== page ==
Anonymous
Anonymous asked in Science & MathematicsMathematics · 7 months ago

# Relations definition help - don't understand?

So I'm learning about relations in class but I don't really understand the example in the slide below. Like why is R={(1,1), (1,2), (1,3), (2,2), (3,3)}? Where did those values come from?

What is (a,b) supposed to represent? Relevance

Oh hey look google is there!

The way we frequently describe a relation in writing is using a set of ordered pairs (x,y).

The example was clearly written in a caffeine induced frenzy since they really did not say what a and b are.

a and b are obviously supposed to be any two numbers from the set A.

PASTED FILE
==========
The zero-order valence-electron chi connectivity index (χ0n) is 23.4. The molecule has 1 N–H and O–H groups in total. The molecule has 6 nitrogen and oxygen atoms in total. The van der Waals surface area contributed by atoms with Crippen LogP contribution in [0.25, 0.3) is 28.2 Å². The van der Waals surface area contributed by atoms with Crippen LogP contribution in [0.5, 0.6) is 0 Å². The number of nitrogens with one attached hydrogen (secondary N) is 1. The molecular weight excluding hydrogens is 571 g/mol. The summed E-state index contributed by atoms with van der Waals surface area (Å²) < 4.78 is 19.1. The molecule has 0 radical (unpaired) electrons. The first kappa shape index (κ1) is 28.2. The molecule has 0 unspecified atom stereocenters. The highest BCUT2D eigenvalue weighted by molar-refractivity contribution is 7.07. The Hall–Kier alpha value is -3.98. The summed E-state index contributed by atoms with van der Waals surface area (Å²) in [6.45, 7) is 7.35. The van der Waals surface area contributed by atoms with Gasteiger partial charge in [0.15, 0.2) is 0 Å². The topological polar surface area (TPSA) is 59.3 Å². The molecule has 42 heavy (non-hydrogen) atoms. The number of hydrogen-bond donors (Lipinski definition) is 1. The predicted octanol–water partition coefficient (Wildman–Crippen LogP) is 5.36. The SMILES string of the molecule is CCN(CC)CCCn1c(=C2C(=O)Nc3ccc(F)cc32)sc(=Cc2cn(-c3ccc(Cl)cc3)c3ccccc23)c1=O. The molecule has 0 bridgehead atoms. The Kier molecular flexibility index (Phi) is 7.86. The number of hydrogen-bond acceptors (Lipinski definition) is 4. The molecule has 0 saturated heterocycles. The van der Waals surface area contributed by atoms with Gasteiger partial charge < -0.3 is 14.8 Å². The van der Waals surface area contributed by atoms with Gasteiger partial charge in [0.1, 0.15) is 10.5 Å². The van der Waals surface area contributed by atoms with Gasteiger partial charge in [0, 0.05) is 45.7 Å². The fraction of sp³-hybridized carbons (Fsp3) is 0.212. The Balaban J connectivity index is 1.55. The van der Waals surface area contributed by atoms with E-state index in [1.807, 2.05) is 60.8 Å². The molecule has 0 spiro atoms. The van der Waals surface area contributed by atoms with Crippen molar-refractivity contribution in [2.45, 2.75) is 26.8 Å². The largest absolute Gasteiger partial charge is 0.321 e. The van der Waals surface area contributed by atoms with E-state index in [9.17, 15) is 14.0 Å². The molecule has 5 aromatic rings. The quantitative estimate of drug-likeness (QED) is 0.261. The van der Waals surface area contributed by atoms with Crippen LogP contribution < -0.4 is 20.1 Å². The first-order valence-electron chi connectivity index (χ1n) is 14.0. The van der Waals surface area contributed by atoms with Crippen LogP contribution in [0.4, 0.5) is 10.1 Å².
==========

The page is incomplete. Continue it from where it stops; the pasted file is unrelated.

Since 1 divides 1, then (1, 1) is a pair that obeys the relation so you put it in R.

Since 1 divides 2, then (1, 2) is also such a pair.

Obviously order is important. 2 does not divide 1 hence (2, 1) is not an appropriate pair - we say the relation is not "symmetric".

A relation such as T = { (a,b) | a^2 = b^2 } is symmetric because obviously if a pair (a, b) obeys the relation then so does (b, a)

(-1)^2 = 1^2 and 1^2 = (-1)^2

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• The values in the pairs of R come from the definition of the relation as: {(a,b) | a divides b}. (1,2) is in the relation R since the a value (1) evenly divides the b value (2). (Remember that "a divides b" means that integer division of (b) by (a) has a remainder of zero.) The pair (2,3) is not in the relation because 2 does not divide 3.

The numbers in A = {1, 2, 3} are simply made up; but you probably figured that out. :^)

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